WEBAIC Response: In contradiction to Mr. Gammon’s assertion, the Environmental Impact Report for these projects states that the developments will increase greenhouse-gas emissions and “conflict with the Clean Air Plan and criteria pollutants reduction measures” created by BAAQMD, MTC, and ABAG. The Goods Movement Report by Hausrath Economics for the MTC states that the displacement of industrial businesses and their employees by housing is “contrary to region’s Smart Growth Vision/FOCUS program and will result in more truck miles traveled and greater emissions of pollutants, including VOCs, CO, NOx, SO2, PM2.5, and PM10.”
Express: “the commission decided to allow the ‘intermingling’ of housing with green tech on the two sites.”
WEBAIC Response: The Berkeley Planning Commission voted to allow housing to potentially “intermingle” with not only green tech, but all industrial uses allowed in the Mixed Use Light Industrial zone, a recipe for incompatibility and displacement of good jobs and industry.
Express: “Some of the same groups that opposed green-tech R&D in West Berkeley are now trying to block the construction of dense housing on two large sites in the area.”
WEBAIC Response: A) Continuously repeating the assertion that WEBAIC opposed green tech R&D in West Berkeley” does not turn fiction into truth. WEBAIC has never opposed green tech R&D, has green tech R&D companies in its membership, and has green-lighted millions of square feet for its use. B) WEBAIC has never opposed the creation of “dense housing on two large sites in the area.” The developments in question can build hundreds of units on their property now in appropriately zoned areas. WEBAIC staff Rick Auerbach told Mr. Gammon WEBAIC was open to appropriately sited densification of housing on residentially zoned property on development sites, a critical fact not reported.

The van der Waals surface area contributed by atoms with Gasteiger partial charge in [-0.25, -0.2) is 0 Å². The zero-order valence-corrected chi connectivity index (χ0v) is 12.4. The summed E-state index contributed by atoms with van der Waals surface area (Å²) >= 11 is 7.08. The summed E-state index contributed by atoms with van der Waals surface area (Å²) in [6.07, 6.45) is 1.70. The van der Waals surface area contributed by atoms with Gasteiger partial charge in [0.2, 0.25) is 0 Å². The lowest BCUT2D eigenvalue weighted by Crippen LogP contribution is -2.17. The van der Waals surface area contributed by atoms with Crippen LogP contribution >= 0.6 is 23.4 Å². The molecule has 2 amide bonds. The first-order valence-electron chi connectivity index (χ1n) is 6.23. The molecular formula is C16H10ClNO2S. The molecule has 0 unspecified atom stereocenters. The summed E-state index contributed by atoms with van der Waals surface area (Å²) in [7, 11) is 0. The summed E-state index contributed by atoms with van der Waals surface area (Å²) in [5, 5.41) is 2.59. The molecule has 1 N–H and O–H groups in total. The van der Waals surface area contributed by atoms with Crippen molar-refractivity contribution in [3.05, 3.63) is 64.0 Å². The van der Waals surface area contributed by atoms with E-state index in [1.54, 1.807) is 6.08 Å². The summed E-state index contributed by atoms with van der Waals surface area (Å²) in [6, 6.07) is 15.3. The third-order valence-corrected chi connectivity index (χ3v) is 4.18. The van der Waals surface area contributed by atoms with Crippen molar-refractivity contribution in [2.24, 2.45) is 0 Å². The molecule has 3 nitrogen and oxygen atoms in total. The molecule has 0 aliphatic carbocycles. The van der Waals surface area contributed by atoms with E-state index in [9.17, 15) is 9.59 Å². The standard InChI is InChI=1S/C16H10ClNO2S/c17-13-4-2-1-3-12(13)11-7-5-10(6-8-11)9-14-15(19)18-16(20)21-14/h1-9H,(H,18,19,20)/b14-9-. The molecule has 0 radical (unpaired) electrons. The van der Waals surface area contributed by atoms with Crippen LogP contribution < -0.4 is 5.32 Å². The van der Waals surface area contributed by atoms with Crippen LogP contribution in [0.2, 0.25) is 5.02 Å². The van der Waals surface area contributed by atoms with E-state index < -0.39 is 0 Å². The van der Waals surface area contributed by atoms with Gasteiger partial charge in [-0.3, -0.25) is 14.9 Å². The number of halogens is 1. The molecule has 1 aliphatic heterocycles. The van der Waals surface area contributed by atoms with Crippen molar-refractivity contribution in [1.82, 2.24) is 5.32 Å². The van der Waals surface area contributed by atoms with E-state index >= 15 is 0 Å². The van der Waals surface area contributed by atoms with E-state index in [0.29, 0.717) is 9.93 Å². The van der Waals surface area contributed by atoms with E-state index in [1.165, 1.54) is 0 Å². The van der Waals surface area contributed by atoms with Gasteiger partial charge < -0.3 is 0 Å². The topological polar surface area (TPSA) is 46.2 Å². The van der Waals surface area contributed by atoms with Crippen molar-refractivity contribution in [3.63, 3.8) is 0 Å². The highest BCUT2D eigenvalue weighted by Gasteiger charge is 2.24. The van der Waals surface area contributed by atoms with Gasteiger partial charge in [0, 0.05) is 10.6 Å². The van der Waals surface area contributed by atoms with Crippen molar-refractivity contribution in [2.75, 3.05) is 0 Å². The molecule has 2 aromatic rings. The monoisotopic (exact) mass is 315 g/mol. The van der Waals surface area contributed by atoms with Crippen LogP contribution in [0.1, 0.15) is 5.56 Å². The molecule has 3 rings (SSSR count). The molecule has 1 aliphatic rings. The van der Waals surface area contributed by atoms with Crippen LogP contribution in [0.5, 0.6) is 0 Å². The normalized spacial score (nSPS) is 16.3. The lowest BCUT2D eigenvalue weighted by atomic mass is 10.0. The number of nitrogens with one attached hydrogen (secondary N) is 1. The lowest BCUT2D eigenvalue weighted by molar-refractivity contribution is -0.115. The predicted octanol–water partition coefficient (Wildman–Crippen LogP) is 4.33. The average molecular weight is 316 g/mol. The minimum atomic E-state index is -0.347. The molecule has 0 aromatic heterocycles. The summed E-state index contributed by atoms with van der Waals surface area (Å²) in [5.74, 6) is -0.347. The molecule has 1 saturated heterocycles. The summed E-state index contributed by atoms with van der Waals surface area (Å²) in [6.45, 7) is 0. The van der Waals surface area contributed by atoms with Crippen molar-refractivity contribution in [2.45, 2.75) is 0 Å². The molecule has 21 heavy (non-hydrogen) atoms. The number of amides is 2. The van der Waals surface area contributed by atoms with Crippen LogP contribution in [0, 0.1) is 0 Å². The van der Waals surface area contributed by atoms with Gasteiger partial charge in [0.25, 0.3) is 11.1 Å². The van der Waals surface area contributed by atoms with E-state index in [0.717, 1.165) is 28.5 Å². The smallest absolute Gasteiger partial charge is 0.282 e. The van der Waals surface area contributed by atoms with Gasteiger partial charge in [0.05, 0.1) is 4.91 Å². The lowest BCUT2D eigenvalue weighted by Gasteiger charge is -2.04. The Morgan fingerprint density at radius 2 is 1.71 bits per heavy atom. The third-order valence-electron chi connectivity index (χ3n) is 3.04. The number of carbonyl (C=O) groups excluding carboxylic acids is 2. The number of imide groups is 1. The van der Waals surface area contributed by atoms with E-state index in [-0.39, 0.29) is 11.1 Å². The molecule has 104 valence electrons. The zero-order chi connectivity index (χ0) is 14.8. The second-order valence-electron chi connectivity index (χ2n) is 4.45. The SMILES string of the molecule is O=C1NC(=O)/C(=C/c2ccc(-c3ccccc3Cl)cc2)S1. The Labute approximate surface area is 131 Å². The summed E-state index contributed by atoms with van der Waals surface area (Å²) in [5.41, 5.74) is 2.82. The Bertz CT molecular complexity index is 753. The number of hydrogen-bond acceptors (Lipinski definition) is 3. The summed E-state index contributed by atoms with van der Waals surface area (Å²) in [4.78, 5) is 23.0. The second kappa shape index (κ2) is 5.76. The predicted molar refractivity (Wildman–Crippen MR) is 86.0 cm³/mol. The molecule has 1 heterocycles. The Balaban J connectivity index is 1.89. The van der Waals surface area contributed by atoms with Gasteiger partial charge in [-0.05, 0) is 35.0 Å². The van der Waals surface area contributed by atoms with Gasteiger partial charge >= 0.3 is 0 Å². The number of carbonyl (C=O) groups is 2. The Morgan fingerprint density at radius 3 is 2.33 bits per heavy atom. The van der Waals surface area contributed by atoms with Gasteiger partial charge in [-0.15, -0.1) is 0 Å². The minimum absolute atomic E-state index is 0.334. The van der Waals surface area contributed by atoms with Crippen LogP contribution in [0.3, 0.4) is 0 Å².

Express: “Moreover, without the housing, green-tech workers will be forced to live elsewhere and commute to West Berkeley, worsening area traffic and parking problems, and increasing greenhouse-gas emissions. … the number of available sites for housing on San Pablo appears to be limited.”
WEBAIC Response: No one will be “forced to live elsewhere.” Housing can be built on site now, just not on the industrially zoned sections. Beyond any specific site, West Berkeley’s industrial zones are surrounded by numerous opportunities for a large amount of housing creation along San Pablo Avenue, University Avenue, Fourth Street, the Mixed Use Residential zone, and the core Residential-1A zone, all within one to four blocks of the industrial zones. San Pablo Avenue in Berkeley is two miles long, built as mostly one story where four to five stories are allowed, has many potential housing sites, and at least four new housing developments already permitted. Berkeley’s recent Planning Director Dan Marks said it clearly last year in his 2011 “Response to City Council Questions”: “The adjacent residential and commercial districts provide more than enough space for new housing within walking/biking distance of the three industrial zoning districts.”
Express: “Currently, city zoning laws allow Herst to build housing on his site — but only on certain sections of it. Herst says he needs the flexibility to build housing on other portions of his site, too, in order to integrate peoples’ lives with their work.”
WEBAIC Response: People living a half a block or a block from their work in no way impedes the integration of peoples’ lives with their work.
Express: “You can’t throw all the housing the city is going to need onto San Pablo.”
WEBAIC Response: With the vast majority of Berkeley land zoned residential and commercial, both allowing housing, and “all the housing the city is going to need” doesn’t have to be on San Pablo, and certainly doesn’t need to be on the small 4 percent of land comprising the industrial production and employment zones.